According to the government agency’s second report on foreign residents, the total number of foreigners older than 15 is 1.12 million, up 1.1 percent from a year earlier. The rate of employment to the population of foreigners declined 3.5 percentage points to 67.5 percent.
The main reason for the decline was attributed to expired visas for a majority of foreign workers. The visas were effective for a maximum of four years and 10 months.
The number of foreigners with E-9 visas dropped 12,000 year-on-year. The E-9 visa is issued to those legally qualified to work in Korea, but who are not specialists or professionals. Holders of the visa usually work in the manufacturing, construction, service and agricultural sectors.
The number of people with H-2 visas slid 53,000.
The Ministry of Employment and Labor adopted a system to allow Korean expatriates living in China and other developing countries to enter the country in 2007. They were given H-2 visas for three years, which can be extended by 22 months.
These two groups accounted for the largest portion of foreign workers. The Employment Ministry sets the maximum number of foreigners eligible for these visas every year.
Among the employed, those with E-9 visas numbered 226,000 in May. There were 186,000 people with H-2 visas.
“As the expiration dates of H-2 visas issued in 2007 expired, the number of departing foreigners exceeded that of new entrants,” said Gong Mi-sook, director at the agency.
Korean-Chinese workers were the largest group with 331,000 people, followed by 76,000 Vietnamese. There were 55,000 Chinese workers, 47,000 North American workers and 29,000 Indonesians, data showed.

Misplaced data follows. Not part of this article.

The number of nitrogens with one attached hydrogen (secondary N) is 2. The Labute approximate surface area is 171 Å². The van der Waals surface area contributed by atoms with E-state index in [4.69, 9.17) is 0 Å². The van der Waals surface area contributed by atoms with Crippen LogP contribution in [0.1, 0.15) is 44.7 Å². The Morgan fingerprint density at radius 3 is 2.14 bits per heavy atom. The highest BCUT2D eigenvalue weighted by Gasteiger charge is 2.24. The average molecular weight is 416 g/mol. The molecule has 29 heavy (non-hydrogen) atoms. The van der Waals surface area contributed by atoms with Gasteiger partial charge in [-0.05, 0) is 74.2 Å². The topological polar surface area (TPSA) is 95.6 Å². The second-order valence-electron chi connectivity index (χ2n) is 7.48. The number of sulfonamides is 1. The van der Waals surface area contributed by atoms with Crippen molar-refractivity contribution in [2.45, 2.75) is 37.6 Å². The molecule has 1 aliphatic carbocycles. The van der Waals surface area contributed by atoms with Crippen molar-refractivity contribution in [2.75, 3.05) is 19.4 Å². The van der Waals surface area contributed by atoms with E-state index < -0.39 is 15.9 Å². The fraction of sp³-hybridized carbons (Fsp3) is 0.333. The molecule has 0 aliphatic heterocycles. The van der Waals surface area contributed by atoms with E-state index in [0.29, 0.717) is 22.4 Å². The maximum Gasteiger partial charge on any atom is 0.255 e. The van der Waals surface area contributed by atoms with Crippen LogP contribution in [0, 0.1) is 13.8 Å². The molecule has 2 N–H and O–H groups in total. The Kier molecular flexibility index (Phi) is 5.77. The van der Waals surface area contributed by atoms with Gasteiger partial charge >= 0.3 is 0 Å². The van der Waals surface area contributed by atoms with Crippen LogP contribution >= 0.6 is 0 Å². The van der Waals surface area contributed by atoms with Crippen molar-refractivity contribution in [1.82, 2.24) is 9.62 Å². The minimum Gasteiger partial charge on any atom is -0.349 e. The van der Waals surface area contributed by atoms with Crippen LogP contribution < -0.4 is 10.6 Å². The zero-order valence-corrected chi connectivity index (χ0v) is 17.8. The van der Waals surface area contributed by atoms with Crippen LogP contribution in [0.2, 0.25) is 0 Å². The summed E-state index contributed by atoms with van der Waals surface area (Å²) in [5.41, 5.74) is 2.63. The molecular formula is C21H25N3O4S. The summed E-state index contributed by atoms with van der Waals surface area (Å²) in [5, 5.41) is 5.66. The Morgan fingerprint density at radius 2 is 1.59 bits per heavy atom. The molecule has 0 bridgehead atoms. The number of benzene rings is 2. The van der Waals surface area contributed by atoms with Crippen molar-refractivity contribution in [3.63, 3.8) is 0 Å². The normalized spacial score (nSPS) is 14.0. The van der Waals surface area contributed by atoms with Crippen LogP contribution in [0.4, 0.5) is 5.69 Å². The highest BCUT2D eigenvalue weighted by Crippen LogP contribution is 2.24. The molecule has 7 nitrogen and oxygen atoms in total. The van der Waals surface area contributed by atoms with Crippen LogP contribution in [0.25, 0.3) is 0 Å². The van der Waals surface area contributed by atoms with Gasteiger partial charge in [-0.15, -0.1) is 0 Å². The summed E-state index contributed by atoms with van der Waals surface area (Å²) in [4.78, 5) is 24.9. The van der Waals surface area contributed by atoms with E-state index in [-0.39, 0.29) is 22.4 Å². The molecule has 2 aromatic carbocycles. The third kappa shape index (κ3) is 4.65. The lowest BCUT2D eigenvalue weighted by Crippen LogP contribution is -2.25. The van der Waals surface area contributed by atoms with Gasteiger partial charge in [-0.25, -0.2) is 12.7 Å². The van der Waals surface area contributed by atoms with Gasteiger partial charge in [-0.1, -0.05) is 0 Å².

About 66 percent of the employed told the agency they are paid 1 million won ($942) to 2 million won a month, data showed. About 22 percent said they earned more than 2 million won per month, while 5.7 percent said they earned less than 1 million won.
Meanwhile, the population of non-working foreigners stood at 333,000, up 14.8 percent from last year. About 40 percent said they quit work due to household chores and child care. Roughly 26 percent said they just took a break.
“A noticeable difference from statistics on Koreans is that foreigners tend to be less willing to work,” Gong said. “But the figure for the non-working population doesn’t refer to workers who have given up finding jobs. We found that they just want rest for some time.”
She added the agency decided to conduct the annual survey in May instead of in June like it did last year because many foreigners leave for vacations in that month, making statistics less accurate.
The decreased number of workers was demonstrated in major industrial sectors like construction (minus 21,000), retailers and restaurants (minus 12,000), and agricultural and fisheries (minus 8,000).
BY SONG SU-HYUN [firstname.lastname@example.org]
Source: Korea Joong-ang Daily November 8, 2013 (http://koreajoongangdaily.joins.com/news/article/article.aspx?aid=2980125)